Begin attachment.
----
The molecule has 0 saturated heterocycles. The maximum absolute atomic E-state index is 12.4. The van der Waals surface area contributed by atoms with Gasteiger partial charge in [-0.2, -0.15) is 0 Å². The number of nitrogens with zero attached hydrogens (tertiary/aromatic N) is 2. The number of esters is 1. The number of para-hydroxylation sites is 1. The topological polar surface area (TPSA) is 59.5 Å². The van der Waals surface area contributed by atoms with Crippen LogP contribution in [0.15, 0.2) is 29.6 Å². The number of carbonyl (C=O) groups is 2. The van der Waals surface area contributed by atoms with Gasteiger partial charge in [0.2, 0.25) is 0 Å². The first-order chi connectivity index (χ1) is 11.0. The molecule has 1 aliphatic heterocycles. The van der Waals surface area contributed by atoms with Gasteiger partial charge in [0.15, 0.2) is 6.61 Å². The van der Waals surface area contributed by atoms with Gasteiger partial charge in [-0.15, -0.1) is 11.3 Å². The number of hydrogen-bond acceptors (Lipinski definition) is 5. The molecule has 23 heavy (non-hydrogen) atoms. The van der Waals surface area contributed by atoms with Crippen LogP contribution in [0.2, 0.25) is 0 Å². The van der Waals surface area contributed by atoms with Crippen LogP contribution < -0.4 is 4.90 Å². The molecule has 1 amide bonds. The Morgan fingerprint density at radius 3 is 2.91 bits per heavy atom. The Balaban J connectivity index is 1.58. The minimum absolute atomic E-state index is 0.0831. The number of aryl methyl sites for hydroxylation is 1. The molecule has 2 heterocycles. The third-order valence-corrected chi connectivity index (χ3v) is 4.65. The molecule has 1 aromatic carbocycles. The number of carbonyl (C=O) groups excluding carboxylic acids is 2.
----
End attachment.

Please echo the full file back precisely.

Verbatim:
The molecule has 0 saturated heterocycles. The maximum absolute atomic E-state index is 12.4. The van der Waals surface area contributed by atoms with Gasteiger partial charge in [-0.2, -0.15) is 0 Å². The number of nitrogens with zero attached hydrogens (tertiary/aromatic N) is 2. The number of esters is 1. The number of para-hydroxylation sites is 1. The topological polar surface area (TPSA) is 59.5 Å². The van der Waals surface area contributed by atoms with Crippen LogP contribution in [0.15, 0.2) is 29.6 Å². The number of carbonyl (C=O) groups is 2. The van der Waals surface area contributed by atoms with Gasteiger partial charge in [0.2, 0.25) is 0 Å². The first-order chi connectivity index (χ1) is 11.0. The molecule has 1 aliphatic heterocycles. The van der Waals surface area contributed by atoms with Gasteiger partial charge in [0.15, 0.2) is 6.61 Å². The van der Waals surface area contributed by atoms with Gasteiger partial charge in [-0.15, -0.1) is 11.3 Å². The number of hydrogen-bond acceptors (Lipinski definition) is 5. The molecule has 23 heavy (non-hydrogen) atoms. The van der Waals surface area contributed by atoms with Crippen LogP contribution in [0.2, 0.25) is 0 Å². The van der Waals surface area contributed by atoms with Crippen LogP contribution < -0.4 is 4.90 Å². The molecule has 1 amide bonds. The Morgan fingerprint density at radius 3 is 2.91 bits per heavy atom. The Balaban J connectivity index is 1.58. The minimum absolute atomic E-state index is 0.0831. The number of aryl methyl sites for hydroxylation is 1. The molecule has 2 heterocycles. The third-order valence-corrected chi connectivity index (χ3v) is 4.65. The molecule has 1 aromatic carbocycles. The number of carbonyl (C=O) groups excluding carboxylic acids is 2.